Category Archives: cover letter
I am mega busy at the moment creating my beatredundancyblues.co.uk website, it will be very similar to beatredundancyblues.com with all of your favourite information pages but with a blog added for much more interaction with you. This way you can let me know what you like and what you don’t and what other help and support you need in your quest to find employment.
Watch this space for the official launch of beatredundancyblues.co.uk
My web host who hosts beatredundancyblues.com has decided to stop people from using RVSiteBuilder to build any new website by removing it from their system. As my site is built using this, I now have to get access to my site admin panel through a link. I was informed that eventually the RVSiteBuilder will be dis-continued completely. beatredundancyblues.co.uk was due to be launched at the end of this year but in light of this new challenge, I am creating it now and transferring it’s valuable information over to beatredundancyblues.co.uk. I have to do this manually and re-format it before adding it to the new WordPress.Org site for beatredundancyblues.co.uk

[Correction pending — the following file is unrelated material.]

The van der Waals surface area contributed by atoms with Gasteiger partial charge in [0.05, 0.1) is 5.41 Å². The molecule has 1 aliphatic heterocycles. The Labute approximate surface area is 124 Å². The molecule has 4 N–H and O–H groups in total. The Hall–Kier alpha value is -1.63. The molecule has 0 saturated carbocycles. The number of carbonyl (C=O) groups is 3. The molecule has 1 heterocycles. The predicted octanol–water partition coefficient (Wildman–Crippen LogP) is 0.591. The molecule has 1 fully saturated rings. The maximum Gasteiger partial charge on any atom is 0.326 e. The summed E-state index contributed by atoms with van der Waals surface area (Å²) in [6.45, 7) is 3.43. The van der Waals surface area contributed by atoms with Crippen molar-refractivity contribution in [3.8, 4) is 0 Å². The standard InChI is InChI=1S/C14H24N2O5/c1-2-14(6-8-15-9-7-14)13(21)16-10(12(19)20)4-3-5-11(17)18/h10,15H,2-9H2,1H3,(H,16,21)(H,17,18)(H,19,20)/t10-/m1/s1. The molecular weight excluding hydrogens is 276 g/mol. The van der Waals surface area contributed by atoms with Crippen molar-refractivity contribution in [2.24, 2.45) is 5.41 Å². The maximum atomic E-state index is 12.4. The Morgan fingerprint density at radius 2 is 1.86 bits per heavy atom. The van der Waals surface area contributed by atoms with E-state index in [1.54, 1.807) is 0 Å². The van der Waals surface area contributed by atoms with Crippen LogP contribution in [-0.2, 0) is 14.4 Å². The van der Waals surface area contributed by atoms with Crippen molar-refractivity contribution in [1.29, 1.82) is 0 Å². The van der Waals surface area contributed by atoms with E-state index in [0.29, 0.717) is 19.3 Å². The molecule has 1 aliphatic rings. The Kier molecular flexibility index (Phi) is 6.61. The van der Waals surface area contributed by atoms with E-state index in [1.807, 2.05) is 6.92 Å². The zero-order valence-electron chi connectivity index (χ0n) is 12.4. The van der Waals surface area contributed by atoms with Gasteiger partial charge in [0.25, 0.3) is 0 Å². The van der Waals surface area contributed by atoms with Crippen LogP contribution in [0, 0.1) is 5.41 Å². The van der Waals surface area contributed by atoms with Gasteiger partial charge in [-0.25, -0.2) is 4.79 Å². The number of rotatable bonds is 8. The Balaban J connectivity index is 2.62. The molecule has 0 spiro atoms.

For those of you who are not familiar with beatredundancyblues.com and what is is about, here is an except from it:
This website is designed to give you easy access to a wealth of knowledge, experience and skills needed to survive redundancy and get back into work. No longer do you have to trawl through website after website trying to find the information you want, you can get it all here at the click of a button.
Make your job search easier by getting instant access to these sites at the click of a button. Find an area that interests you and get right to it.
|This website is essential for anyone who is:
I have to say that using WordPress.org compared to the .com version has been far more challenging than I thought it would be. What experience have you had with the .org version compared to the .com? Have you got any advice or hints and tips on how to get the best out of using the .org version?